Writing in Journey of Inflammation Research, researchers from India, Malaysia, Thailand, Bangladesh, and Nigeria found that deficiency in one or more of these vitamins could worsen COVID-19 symptoms.
For example, reduced vitamin K level has been reported in COVID-19 patients and this has been associated with increased elastin degradation, especially to the lung tissue, in turn resulting in breathing difficulties.
COVID-19 patients in severe conditions are also associated with co-morbidities such as cardiovascular diseases, type II diabetes, or hypertension – conditions which are linked to reduced vitamin K levels.
The literature review, conducted between early June last year and mid-February this year, was based on studies found on Google Scholar, PubMed, Scopus, and China National Knowledge Infrastructure.
“Vitamin A, D, E, and K boost the body’s defence mechanism against COVID-19 infection and specifically prevent its complications such as cytokine storm and other inflammatory processes, leading to increased morbidity and mortality overemphasis.
“The fat-soluble vitamins are functional in various ways, including increasing the levels of cathelicidins and β-defensins, regulating RONS production, and influencing the acquired immune system by reducing immunoglobulin secretion by plasma cells and pro-inflammatory cytokines production to modulate T cells function,” the researchers said.
Vitamin D has been cast in the spotlight since the pandemic as deficiency in the vitamin has been linked with poor clinical outcomes in COVID-19 patients.
An Indonesian retrospective cohort study by Biesalski HK et al found that male older patients with a pre-existing medical condition and those with lower vitamin D levels were associated with higher odds of mortality.
Involving 780 COVID-19 patients, the study found that when controlling independent variables during epidemiology such as age, sex, and comorbidity, a low vitamin D status is strongly associated with higher odds of COVID-19 mortality.
Based on observational studies, a dose of at least 40 ng/mL to 50 ng/mL (100–125 nmol/L) of vitamin D is recommended for individuals as prophylaxis.
The researchers added that vitamin D supplementation should be followed up with actual measurement of vitamin D levels in the body.
This is to ensure that the body’s vitamin D level is optimal and to prevent against overdosing, since further supplementation may not provide additional benefits.
While the role of vitamin K in COVID-19 is not as well-known as vitamin D, there are studies showing that a reduced vitamin K level has been related to poor outcomes in COVID-19 patients.
Citing a study by Dofferhoff et al, the researchers said that the amount of desphospho-uncarboxylated matrix Gla protein (Dp-ucMGP), which was inversely related to vitamin K status, had increased tremendously in patients.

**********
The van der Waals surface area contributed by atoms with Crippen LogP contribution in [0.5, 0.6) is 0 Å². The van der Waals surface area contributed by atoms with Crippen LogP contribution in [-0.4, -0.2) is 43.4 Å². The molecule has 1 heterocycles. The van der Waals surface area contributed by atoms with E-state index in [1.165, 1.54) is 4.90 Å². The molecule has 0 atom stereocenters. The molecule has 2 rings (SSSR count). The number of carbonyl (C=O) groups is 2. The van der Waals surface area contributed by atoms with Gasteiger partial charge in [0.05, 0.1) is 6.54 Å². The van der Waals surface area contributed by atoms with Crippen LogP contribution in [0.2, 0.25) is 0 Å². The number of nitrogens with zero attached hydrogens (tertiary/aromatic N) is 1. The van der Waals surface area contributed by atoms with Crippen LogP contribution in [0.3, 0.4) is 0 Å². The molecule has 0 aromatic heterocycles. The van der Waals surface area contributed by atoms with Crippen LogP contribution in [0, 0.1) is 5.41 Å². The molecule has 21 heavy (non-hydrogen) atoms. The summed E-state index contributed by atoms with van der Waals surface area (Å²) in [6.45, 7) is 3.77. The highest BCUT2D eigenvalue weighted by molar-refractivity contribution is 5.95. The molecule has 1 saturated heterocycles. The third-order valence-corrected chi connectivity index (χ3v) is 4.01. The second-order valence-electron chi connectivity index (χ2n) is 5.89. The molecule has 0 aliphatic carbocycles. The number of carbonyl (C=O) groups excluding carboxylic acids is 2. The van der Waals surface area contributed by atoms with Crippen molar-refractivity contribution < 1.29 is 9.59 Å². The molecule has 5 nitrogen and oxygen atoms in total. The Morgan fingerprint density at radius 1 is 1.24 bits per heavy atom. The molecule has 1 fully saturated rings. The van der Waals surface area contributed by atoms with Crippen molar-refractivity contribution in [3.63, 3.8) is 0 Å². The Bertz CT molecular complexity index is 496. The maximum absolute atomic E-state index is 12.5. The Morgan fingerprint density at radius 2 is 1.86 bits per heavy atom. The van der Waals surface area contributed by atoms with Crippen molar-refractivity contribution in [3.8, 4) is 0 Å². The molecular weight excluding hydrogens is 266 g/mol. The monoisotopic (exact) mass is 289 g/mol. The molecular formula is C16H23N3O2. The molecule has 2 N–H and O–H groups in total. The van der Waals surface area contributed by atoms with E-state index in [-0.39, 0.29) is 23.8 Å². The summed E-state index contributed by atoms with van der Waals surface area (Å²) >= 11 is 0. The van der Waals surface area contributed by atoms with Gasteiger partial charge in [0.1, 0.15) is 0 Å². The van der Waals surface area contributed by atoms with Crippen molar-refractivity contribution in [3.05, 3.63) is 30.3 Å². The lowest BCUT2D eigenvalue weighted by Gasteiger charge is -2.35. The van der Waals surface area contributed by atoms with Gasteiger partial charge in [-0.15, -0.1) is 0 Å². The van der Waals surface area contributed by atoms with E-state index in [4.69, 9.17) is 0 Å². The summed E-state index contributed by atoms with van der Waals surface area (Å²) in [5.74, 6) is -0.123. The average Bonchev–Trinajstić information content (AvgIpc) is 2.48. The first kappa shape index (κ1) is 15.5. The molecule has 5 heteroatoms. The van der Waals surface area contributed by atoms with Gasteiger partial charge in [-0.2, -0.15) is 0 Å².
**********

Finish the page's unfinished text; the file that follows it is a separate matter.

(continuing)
The data suggested a mechanism of pneumonia-induced vitamin K depletion leading to accelerated elastic fiber damage and thrombosis in severe COVID-19 cases.
Another finding by Tang et al found that there has been an elevated level of D-dimers in COVID-19 patients.
D-dimer is a protein fragment that is produced when a blood clot dissolves in the body and has been identified as a biomarker for disease severity and mortality in COVID-19 patients.
Previous studies found that ICU patients with elevated D-dimer protein levels also tend to suffer from vitamin K deficiency. This predisposes patients to a higher risk of haemorrhage and developing coagulopathy, and the latter has been observed in severe COVID-19 patients.
At the moment, researchers in The Netherlands are planning the first ever prospective trial to explore whether vitamin K supplementation could benefit COVID-19 patients.
Vitamin A and E
The researchers also looked at the uses of other fat-soluble vitamins such as vitamin A and E, however, there has been little clinical evidence in using them as a therapeutic option for COVID-19 patients.
Theoretically speaking, vitamin A could minimise COVID-19-induced adverse effects on the renin-angiotensin system which regulates blood volume and systemic vascular resistance. It could also potentially minimise medication-related adverse effects.
Vitamin E, on the other hand, could be administered with vitamin C to reduce oxidative stress in patients.
More detailed randomised double-blind trials would be needed to define the use of these supplements in preventing or reducing the severity of the COVID-19 infection, the researchers said.
Source: Journey of Inflammation Research
Fat-Soluble Vitamins and the Current Global Pandemic of COVID-19: Evidence-Based Efficacy from Literature Review
Authors: Samad, Nandeeta et al